‘Drill, Baby, Drill!’: Curiosity rover successfully tests new drilling technique on Mars

Curiosity has successfully tested a new drilling technique in a rock target called Duluth. This is the first successful drilling since December 2016 after mechanical problems with the drill. Photo Credit: NASA/JPL-Caltech/MSSS

After many months of testing and devising new techniques since experiencing mechanical problems, NASA’s Curiosity rover is finally drilling again! The latest test this past weekend proved a success, producing the first drill hole in a rock in over a year. So it seems that the rover may now be ready to resume regular drilling operations again, which had been routine until the problems arose in December 2016.

“The team used tremendous ingenuity to devise a new drilling technique and implement it on another planet,” said Curiosity Deputy Project Manager Steve Lee of JPL. “Those are two vital inches of innovation from 60 million miles away. We’re thrilled that the result was so successful.”

Earlier tests had produced only partial holes, not seep enough to extract any powdered rock samples, but this time the hole was full-depth, with enough sample retrieved for analysis. The drill penetrated about 50 millimetres (2 inches) into a rock target called “Duluth,” using a new percussive drilling technique called Feed Extended Drilling (FED). The technique uses the force of the robotic arm to push the drill bit forward as it spins, with a hammering force added to the drill bit. The drill bit is extended out past two stabilizer posts that were originally used to steady the drill against rocks.

A closer view of the new drill hole. Photo Credit: NASA/JPL-Caltech/MSSS
An even closer view of the drill hole, from ChemCam. Photo Credit: NASA/JPL-Caltech/MSSS
Close-up view of the drill bit, after the test, on sol 2058. Photo Credit: NASA/JPL-Caltech/MSSS
A test back on Earth of the new percussive drilling technique, at JPL. Photo Credit: NASA/JPL-Caltech

“The team used tremendous ingenuity to devise a new drilling technique and implement it on another planet,” said Curiosity Deputy Project Manager Steve Lee of JPL. “Those are two vital inches of innovation from 60 million miles away. We’re thrilled that the result was so successful.”

“This is our next big test to restore drilling closer to the way it worked before,” said Lee. “Based on how it performs, we can fine-tune the process, trying things like increasing the amount of force we apply while drilling.”

While this latest test was a success, there is still more work to be done.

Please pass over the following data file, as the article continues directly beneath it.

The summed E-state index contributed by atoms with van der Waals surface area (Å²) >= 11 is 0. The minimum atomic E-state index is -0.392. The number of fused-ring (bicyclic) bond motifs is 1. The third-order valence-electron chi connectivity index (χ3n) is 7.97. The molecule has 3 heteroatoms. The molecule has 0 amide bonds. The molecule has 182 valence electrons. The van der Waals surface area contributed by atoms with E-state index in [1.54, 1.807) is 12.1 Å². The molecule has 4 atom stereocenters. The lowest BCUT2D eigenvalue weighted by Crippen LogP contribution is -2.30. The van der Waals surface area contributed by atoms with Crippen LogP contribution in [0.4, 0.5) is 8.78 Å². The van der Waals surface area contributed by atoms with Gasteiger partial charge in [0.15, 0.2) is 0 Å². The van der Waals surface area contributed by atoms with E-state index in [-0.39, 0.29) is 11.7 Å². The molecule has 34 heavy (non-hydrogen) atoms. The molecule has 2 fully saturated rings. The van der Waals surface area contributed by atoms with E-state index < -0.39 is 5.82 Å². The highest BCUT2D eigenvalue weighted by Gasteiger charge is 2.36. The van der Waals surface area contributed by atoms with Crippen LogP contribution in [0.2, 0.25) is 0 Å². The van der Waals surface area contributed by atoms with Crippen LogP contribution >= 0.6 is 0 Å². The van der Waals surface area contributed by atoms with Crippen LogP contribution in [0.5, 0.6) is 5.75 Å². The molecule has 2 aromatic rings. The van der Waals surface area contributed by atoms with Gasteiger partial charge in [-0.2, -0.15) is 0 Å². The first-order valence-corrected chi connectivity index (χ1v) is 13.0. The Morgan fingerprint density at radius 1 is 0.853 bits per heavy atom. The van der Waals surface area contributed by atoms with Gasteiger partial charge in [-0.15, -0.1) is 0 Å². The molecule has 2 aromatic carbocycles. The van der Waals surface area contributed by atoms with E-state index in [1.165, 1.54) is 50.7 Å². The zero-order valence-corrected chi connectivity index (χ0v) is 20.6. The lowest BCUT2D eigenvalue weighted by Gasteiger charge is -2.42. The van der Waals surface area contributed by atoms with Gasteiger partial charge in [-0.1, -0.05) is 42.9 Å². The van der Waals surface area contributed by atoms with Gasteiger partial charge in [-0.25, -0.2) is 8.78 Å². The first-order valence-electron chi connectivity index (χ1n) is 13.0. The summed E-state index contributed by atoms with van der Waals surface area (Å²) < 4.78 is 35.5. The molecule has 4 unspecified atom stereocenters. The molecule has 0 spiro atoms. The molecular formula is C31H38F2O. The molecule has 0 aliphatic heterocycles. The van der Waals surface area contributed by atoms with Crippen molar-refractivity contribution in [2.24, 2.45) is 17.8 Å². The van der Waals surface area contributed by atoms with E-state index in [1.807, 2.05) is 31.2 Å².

“We’ve been developing this new drilling technique for over a year, but our job isn’t done once a sample has been collected on Mars,” said Tom Green, a systems engineer who helped develop and test the new drilling method. “With each new test, we closely examine the data to look for improvements we can make and then head back to our testbed to iterate on the process.”

The next step will be to test a new process for delivering the drill samples to the laboratories onboard the rover, which should happen as soon as Friday. The rover’s camera’s will be used to estimate how much powdered rock sample trickles out while the drill is running backwards.

Very thin and finely-eroded rock formation as seen by the rover on sol 2056. Photo Credit: NASA/JPL-Caltech/MSSS

Drilling is one of the most important aspects of the rover mission, where samples of rocks are ground to powder and analyzed by the onboard laboratories. The results tell scientists how the rocks formed and the environment of Gale crater millions and billions of years ago. Thanks to these experiments, we now know that Gale crater used to be a large lake or series of freshwater lakes, meaning that this was once a habitable environment, at least for microbes.

Curiosity is now moving toward an area rich in clay minerals, backwards, after heading downhill from Vera Rubin Ridge since mid-April. The target is part of a thick layer of rock just below the ridge.

“We’ve purposely driven backwards because the team believes there’s high value in drilling a distinct kind of rock that makes up a 60-metre-thick [about 200 feet] layer below the ridge,” said Curiosity Project Scientist Ashwin Vasavada of JPL. “We’re fortunately in a position to drive back a short way and still pick up a target on the top of this layer.”

More information about Curiosity is available on the mission website.

This article was first published on AmericaSpace.

 

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